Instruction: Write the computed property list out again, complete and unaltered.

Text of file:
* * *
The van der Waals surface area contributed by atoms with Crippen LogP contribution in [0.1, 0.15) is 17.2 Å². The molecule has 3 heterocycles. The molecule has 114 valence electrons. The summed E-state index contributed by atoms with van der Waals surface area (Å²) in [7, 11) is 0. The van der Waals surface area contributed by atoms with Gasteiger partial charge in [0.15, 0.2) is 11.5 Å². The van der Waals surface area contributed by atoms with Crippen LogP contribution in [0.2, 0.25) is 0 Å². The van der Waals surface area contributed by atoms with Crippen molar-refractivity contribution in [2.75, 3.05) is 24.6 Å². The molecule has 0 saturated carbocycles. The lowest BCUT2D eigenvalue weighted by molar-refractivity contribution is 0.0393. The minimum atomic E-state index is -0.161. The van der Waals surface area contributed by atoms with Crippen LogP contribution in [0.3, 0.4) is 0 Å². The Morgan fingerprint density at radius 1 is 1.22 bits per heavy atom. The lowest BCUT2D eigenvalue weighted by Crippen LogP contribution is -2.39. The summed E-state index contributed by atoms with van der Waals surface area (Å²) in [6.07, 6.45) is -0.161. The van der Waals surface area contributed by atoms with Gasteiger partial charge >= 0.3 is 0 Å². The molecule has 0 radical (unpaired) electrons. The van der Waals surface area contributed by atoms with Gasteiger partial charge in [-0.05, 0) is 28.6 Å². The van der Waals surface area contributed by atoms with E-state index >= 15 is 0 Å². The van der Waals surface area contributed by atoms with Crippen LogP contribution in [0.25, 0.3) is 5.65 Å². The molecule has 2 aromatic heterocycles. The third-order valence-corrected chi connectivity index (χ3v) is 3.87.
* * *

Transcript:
The van der Waals surface area contributed by atoms with Crippen LogP contribution in [0.1, 0.15) is 17.2 Å². The molecule has 3 heterocycles. The molecule has 114 valence electrons. The summed E-state index contributed by atoms with van der Waals surface area (Å²) in [7, 11) is 0. The van der Waals surface area contributed by atoms with Gasteiger partial charge in [0.15, 0.2) is 11.5 Å². The van der Waals surface area contributed by atoms with Crippen LogP contribution in [0.2, 0.25) is 0 Å². The van der Waals surface area contributed by atoms with Crippen molar-refractivity contribution in [2.75, 3.05) is 24.6 Å². The molecule has 0 saturated carbocycles. The lowest BCUT2D eigenvalue weighted by molar-refractivity contribution is 0.0393. The minimum atomic E-state index is -0.161. The van der Waals surface area contributed by atoms with Crippen LogP contribution in [0.3, 0.4) is 0 Å². The Morgan fingerprint density at radius 1 is 1.22 bits per heavy atom. The lowest BCUT2D eigenvalue weighted by Crippen LogP contribution is -2.39. The summed E-state index contributed by atoms with van der Waals surface area (Å²) in [6.07, 6.45) is -0.161. The van der Waals surface area contributed by atoms with Gasteiger partial charge >= 0.3 is 0 Å². The molecule has 0 radical (unpaired) electrons. The van der Waals surface area contributed by atoms with Gasteiger partial charge in [-0.05, 0) is 28.6 Å². The van der Waals surface area contributed by atoms with E-state index >= 15 is 0 Å². The van der Waals surface area contributed by atoms with Crippen LogP contribution in [0.25, 0.3) is 5.65 Å². The molecule has 2 aromatic heterocycles. The third-order valence-corrected chi connectivity index (χ3v) is 3.87.